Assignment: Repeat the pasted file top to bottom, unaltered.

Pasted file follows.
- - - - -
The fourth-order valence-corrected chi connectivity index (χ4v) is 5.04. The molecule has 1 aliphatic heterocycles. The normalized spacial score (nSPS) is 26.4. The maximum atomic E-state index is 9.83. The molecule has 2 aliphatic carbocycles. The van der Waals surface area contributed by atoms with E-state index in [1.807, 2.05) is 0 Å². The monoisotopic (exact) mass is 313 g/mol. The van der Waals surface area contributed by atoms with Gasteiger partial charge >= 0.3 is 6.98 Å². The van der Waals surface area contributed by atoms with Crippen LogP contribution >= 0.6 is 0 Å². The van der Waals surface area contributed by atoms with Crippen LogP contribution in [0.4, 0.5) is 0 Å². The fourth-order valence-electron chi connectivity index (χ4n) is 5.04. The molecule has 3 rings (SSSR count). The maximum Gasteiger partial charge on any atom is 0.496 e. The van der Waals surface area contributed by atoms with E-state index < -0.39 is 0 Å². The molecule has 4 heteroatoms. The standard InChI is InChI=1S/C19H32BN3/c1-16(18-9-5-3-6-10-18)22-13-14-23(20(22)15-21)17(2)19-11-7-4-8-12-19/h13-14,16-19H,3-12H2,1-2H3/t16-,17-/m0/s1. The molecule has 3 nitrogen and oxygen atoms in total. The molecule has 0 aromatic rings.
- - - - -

The fourth-order valence-corrected chi connectivity index (χ4v) is 5.04. The molecule has 1 aliphatic heterocycles. The normalized spacial score (nSPS) is 26.4. The maximum atomic E-state index is 9.83. The molecule has 2 aliphatic carbocycles. The van der Waals surface area contributed by atoms with E-state index in [1.807, 2.05) is 0 Å². The monoisotopic (exact) mass is 313 g/mol. The van der Waals surface area contributed by atoms with Gasteiger partial charge >= 0.3 is 6.98 Å². The van der Waals surface area contributed by atoms with Crippen LogP contribution >= 0.6 is 0 Å². The van der Waals surface area contributed by atoms with Crippen LogP contribution in [0.4, 0.5) is 0 Å². The fourth-order valence-electron chi connectivity index (χ4n) is 5.04. The molecule has 3 rings (SSSR count). The maximum Gasteiger partial charge on any atom is 0.496 e. The van der Waals surface area contributed by atoms with E-state index < -0.39 is 0 Å². The molecule has 4 heteroatoms. The standard InChI is InChI=1S/C19H32BN3/c1-16(18-9-5-3-6-10-18)22-13-14-23(20(22)15-21)17(2)19-11-7-4-8-12-19/h13-14,16-19H,3-12H2,1-2H3/t16-,17-/m0/s1. The molecule has 3 nitrogen and oxygen atoms in total. The molecule has 0 aromatic rings.